U.S. axes 'naked' X-ray airport scanners
Rapiscan unable to meet deadline set by U.S. Congress for fixing scanners to ensure privacy
Those airport scanners with their all-too revealing body images will soon be going away.
The U.S. Transportation Security Administration says the X-ray scanners will be gone by June because the company that makes them can't fix the privacy issues. The other airport body scanners, which produce a generic outline instead of a naked image, are staying.
The U.S. government rapidly stepped up its use of body scanners after a man snuck explosives onto a flight bound for Detroit on Christmas day in 2009.
At first, both types of scanners showed travellers naked. The idea was that security workers could spot both metallic objects such as guns as well as non-metallic items such as plastic explosives. They showed every other detail of the passenger's body, too, however.
The TSA defended the scanners, saying the images couldn't be stored and were seen only by a security worker who didn't interact with the passenger. But the scans still raised privacy concerns. U.S. Congress ordered that the scanners either produce a more generic image or be removed by June.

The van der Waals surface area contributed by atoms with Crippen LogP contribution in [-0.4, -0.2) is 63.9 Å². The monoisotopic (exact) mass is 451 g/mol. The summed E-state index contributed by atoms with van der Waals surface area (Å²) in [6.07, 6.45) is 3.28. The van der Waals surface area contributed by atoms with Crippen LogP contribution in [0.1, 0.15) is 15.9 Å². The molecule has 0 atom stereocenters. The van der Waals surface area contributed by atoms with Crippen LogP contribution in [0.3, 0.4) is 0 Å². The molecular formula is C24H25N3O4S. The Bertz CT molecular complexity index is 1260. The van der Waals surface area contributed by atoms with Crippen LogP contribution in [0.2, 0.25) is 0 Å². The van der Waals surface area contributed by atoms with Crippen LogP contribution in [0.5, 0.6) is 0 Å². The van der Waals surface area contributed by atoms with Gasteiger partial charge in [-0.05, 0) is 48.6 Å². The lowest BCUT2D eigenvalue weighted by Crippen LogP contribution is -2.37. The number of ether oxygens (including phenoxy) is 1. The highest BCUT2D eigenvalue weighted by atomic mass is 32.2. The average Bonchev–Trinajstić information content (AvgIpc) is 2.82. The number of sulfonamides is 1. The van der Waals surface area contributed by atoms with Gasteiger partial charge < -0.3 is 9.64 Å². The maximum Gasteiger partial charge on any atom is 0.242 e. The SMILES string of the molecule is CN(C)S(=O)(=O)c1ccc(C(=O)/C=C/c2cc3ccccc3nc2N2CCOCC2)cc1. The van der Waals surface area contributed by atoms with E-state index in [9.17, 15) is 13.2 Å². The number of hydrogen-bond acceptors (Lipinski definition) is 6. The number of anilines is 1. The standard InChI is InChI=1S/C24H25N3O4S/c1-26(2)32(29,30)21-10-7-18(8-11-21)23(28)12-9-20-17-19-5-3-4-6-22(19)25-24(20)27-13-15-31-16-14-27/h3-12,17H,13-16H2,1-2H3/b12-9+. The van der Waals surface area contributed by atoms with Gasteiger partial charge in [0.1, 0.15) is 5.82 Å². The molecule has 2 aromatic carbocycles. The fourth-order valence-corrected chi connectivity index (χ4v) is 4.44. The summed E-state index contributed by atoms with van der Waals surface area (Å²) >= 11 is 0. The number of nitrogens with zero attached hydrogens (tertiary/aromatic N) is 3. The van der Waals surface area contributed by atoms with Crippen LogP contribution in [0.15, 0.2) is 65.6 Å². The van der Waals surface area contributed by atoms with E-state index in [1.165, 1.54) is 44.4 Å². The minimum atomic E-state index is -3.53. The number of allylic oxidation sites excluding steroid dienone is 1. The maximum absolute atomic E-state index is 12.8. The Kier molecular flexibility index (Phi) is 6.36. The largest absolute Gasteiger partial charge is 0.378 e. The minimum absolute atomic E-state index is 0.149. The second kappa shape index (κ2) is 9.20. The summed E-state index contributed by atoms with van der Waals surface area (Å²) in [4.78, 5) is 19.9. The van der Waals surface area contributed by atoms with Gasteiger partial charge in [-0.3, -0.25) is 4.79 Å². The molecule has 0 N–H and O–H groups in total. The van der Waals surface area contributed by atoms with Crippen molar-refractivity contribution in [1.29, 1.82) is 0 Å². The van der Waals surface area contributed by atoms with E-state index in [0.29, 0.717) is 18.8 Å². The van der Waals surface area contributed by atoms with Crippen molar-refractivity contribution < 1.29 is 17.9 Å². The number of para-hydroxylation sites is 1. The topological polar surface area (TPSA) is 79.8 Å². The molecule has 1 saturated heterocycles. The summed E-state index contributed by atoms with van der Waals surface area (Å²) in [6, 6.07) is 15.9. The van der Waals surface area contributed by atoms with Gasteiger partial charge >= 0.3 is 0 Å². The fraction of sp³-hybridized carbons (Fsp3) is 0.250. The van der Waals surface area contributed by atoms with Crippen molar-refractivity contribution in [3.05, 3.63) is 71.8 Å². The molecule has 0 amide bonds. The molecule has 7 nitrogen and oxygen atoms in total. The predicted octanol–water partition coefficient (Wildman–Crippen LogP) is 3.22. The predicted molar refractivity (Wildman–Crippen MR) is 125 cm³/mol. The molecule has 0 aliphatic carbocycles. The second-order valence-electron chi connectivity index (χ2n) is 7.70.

On Thursday, Rapiscan, the maker of the X-ray scanner, acknowledged that it wouldn't be able to meet the June deadline. The TSA said Friday that it ended its contract with Rapiscan.
Scanners moved to other agencies
The agency's statement also said the remaining scanners will move travellers through more quickly, meaning faster lanes at the airport. Those scanners, made by L-3 Communications, used millimetre waves to make an image. The company was able to come up with software that no longer produced a naked image of a traveller's body.
Rapiscan parent company OSI Systems Inc. said it would help the TSA move the scanners to other undisclosed government agencies. Scanners are often used in prisons or on military bases where privacy is not a concern.
OSI said it will maintain a scanner contract with the TSA, but would take a one-time charge of $2.7 million US.
The contract to change the software on the scanners came under scrutiny in November when the TSA delivered a "show cause" letter to the company looking into allegations that it falsified test data, which the company denied. On Thursday it said final resolution of that issue needs approval by the U.S. Department of Homeland Security.
The agreement with the TSA is an indication that OSI Systems will be cleared of the issues raised by the agency, Roth Capital Partners analyst Jeff Martin wrote on Friday.
Besides the scanners being dropped by TSA, California-based OSI Systems makes other passenger scanners used in other countries, as well as luggage scanners and medical scanners.